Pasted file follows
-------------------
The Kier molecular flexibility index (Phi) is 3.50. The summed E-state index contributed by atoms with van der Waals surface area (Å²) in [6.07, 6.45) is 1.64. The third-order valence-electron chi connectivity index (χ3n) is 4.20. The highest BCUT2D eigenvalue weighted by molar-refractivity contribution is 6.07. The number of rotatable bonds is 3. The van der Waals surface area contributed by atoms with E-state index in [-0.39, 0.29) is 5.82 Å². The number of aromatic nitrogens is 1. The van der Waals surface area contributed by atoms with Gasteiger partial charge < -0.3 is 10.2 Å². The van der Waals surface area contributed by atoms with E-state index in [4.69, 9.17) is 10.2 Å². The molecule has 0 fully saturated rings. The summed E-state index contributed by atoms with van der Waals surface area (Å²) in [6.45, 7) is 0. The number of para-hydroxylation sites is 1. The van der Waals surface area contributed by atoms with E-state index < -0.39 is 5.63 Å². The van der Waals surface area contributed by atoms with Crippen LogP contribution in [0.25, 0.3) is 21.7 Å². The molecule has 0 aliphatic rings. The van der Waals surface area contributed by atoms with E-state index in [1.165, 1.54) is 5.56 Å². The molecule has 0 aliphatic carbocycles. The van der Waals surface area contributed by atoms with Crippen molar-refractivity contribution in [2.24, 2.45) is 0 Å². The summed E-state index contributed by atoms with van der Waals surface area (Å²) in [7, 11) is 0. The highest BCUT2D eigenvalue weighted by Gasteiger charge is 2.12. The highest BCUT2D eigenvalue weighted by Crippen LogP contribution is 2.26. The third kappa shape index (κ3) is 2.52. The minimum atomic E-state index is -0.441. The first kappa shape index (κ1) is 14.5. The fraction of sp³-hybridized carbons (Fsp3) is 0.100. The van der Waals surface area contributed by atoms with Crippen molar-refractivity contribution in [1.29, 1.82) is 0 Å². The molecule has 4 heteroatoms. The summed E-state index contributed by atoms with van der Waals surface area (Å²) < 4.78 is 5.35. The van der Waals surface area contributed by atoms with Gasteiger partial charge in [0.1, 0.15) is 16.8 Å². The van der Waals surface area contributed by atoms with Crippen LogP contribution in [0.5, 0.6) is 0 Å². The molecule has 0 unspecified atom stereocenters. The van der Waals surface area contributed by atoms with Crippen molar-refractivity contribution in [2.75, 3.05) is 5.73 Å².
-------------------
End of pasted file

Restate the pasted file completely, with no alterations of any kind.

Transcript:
The Kier molecular flexibility index (Phi) is 3.50. The summed E-state index contributed by atoms with van der Waals surface area (Å²) in [6.07, 6.45) is 1.64. The third-order valence-electron chi connectivity index (χ3n) is 4.20. The highest BCUT2D eigenvalue weighted by molar-refractivity contribution is 6.07. The number of rotatable bonds is 3. The van der Waals surface area contributed by atoms with E-state index in [-0.39, 0.29) is 5.82 Å². The number of aromatic nitrogens is 1. The van der Waals surface area contributed by atoms with Gasteiger partial charge < -0.3 is 10.2 Å². The van der Waals surface area contributed by atoms with E-state index in [4.69, 9.17) is 10.2 Å². The molecule has 0 fully saturated rings. The summed E-state index contributed by atoms with van der Waals surface area (Å²) in [6.45, 7) is 0. The number of para-hydroxylation sites is 1. The van der Waals surface area contributed by atoms with E-state index < -0.39 is 5.63 Å². The van der Waals surface area contributed by atoms with Crippen LogP contribution in [0.25, 0.3) is 21.7 Å². The molecule has 0 aliphatic rings. The van der Waals surface area contributed by atoms with E-state index in [1.165, 1.54) is 5.56 Å². The molecule has 0 aliphatic carbocycles. The van der Waals surface area contributed by atoms with Crippen molar-refractivity contribution in [2.24, 2.45) is 0 Å². The summed E-state index contributed by atoms with van der Waals surface area (Å²) in [7, 11) is 0. The highest BCUT2D eigenvalue weighted by Gasteiger charge is 2.12. The highest BCUT2D eigenvalue weighted by Crippen LogP contribution is 2.26. The third kappa shape index (κ3) is 2.52. The minimum atomic E-state index is -0.441. The first kappa shape index (κ1) is 14.5. The fraction of sp³-hybridized carbons (Fsp3) is 0.100. The van der Waals surface area contributed by atoms with Crippen molar-refractivity contribution in [1.29, 1.82) is 0 Å². The molecule has 4 heteroatoms. The summed E-state index contributed by atoms with van der Waals surface area (Å²) < 4.78 is 5.35. The van der Waals surface area contributed by atoms with Gasteiger partial charge in [0.1, 0.15) is 16.8 Å². The van der Waals surface area contributed by atoms with Crippen LogP contribution in [0.5, 0.6) is 0 Å². The molecule has 0 unspecified atom stereocenters. The van der Waals surface area contributed by atoms with Crippen molar-refractivity contribution in [2.75, 3.05) is 5.73 Å².